You are in touch with your emotions, and sometimes you react before you think. The good news: you don't tamp down your feelings. The bad news: you sometimes say or do things that you later wish you could take back.
You do not live your life on an even keel; you do not go for long periods without experiencing some mood swings.
You enjoy teamwork, play well with others, and prefer getting along to winning.
You're not compelled to win every contest nor to be right all the time.
You prefer to do your own thing, in your own way, rather than attempt to force your will, or your ego, on a group. You're happy working on your own, taking your sweet time, and focusing on the job at hand.
You're not pushy. You're not interested in imposing your will on others, taking charge of every situation, being the first to raise your hand in class, or insisting on being the winner of every argument.
You are willing to take the time to find out what's going on with other people, especially if they're in distress. You're a good listener, you don't criticize, and you offer unbiased, respectful, honest advice when it's requested. With a high score on the "understanding" trait, it is likely that you are enthusiastic about charitable work, helping others, and making the world a better place.
You don't feel the need to impose your standards on others or say things that, even though true, cause pain.
You are an honest, fair person. You don't lie or cheat to get ahead. You treat others with respect and hope for the same in return.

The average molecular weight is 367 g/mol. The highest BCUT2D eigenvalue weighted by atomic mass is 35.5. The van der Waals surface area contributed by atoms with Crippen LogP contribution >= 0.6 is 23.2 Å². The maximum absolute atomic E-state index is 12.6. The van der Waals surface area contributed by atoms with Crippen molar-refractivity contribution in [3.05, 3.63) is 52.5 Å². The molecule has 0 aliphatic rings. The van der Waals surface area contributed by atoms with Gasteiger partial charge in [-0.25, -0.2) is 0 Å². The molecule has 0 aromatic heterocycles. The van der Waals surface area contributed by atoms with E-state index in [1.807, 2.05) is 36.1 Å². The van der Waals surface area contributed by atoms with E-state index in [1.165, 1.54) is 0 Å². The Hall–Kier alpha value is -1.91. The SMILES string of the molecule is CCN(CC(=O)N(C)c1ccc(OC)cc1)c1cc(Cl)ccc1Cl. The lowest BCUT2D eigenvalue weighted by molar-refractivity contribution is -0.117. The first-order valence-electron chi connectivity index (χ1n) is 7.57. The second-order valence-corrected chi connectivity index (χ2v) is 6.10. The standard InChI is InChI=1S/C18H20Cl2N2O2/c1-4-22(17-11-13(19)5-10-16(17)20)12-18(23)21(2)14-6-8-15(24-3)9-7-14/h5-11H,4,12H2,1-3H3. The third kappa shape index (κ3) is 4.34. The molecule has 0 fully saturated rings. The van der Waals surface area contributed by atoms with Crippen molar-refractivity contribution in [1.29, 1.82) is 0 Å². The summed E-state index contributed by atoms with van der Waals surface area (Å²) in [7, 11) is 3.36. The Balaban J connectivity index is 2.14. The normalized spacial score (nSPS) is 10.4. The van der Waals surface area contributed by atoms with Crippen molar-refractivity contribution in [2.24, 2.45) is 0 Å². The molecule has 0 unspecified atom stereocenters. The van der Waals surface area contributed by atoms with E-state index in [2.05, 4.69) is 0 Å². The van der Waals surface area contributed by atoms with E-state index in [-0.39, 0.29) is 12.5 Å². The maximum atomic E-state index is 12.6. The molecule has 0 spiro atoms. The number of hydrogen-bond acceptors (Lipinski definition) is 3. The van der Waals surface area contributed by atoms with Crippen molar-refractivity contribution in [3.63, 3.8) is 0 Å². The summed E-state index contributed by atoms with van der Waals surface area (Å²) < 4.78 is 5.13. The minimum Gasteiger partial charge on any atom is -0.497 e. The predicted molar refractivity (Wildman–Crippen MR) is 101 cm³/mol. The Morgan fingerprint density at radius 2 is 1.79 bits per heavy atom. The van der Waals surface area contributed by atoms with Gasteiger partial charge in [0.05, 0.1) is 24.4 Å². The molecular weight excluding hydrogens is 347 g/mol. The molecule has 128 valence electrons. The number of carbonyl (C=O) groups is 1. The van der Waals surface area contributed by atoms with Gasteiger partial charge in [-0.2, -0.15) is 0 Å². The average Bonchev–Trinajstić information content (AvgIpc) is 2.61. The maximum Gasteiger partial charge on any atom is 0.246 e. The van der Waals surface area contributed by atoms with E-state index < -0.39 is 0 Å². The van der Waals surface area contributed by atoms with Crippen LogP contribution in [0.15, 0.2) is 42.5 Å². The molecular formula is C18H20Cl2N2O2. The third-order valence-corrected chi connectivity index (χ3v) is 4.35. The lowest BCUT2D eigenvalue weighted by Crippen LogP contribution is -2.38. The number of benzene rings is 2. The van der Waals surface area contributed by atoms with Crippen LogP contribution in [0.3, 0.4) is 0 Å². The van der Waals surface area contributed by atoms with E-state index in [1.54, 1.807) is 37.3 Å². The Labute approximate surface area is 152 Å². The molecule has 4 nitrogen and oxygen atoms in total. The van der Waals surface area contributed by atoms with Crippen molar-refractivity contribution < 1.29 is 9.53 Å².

You do not feel that you are above the rules that everyone else follows; you are definitely not willing to do whatever it takes to get ahead.
You like your own company; you're a very interesting person. Tracking your own mental processes, knowing what you're thinking and why you do what you do, is important to you. Often, what's going on in your mind is more compelling than what's going on outside. For the most part, those with a high score on the "introspective" trait enjoy reading, taking long walks, learning new things, and other solitary activities.
You are not someone who is constantly looking to be among a group of friends; you never feel bored when you are by yourself.
You feel that a clean, orderly desk is the sign of a person who doesn't have enough to do. Schedules and "to do" lists feel stifling; you thrive on a sense that anything goes, and know that the world won't end if you don't clean up after finishing a job.
You don't need to know that everything is in its place; it is not empowering to you to feel that the world around you is neat and organized. Mowing down every item on your "to do" list, every day, does not bring you joy.
You like to get to the bottom of things. You're not content knowing what someone did; you want to know why they did it.
You don't simply take things as they are and move on; you're not content skimming along on the surface; you don't feel you're wasting time by digging for the meaning of things.
You like to stick to your own business and leave the power struggles to others; you know who you are and what you believe in, but you don't see any reason to impose your values on everyone else.
You generally don't get involved in organizing or motivating people, and you don't feel the need to always be seen as a big public decision-maker.
You have a genuine interest in other people. You're a natural host, and are always thinking about how you can increase the happiness of those around you. When friends have problems or are in trouble, you're usually the first person they turn to for aid and comfort. Scoring high on the "warm" trait suggests that you are among those who enjoy domestic activities — doing things around the house — and are enthusiastic about charitable work, helping others, and making the world a better place.
You don't always say exactly what you're thinking; you don't like the idea of causing anyone pain because of your criticism.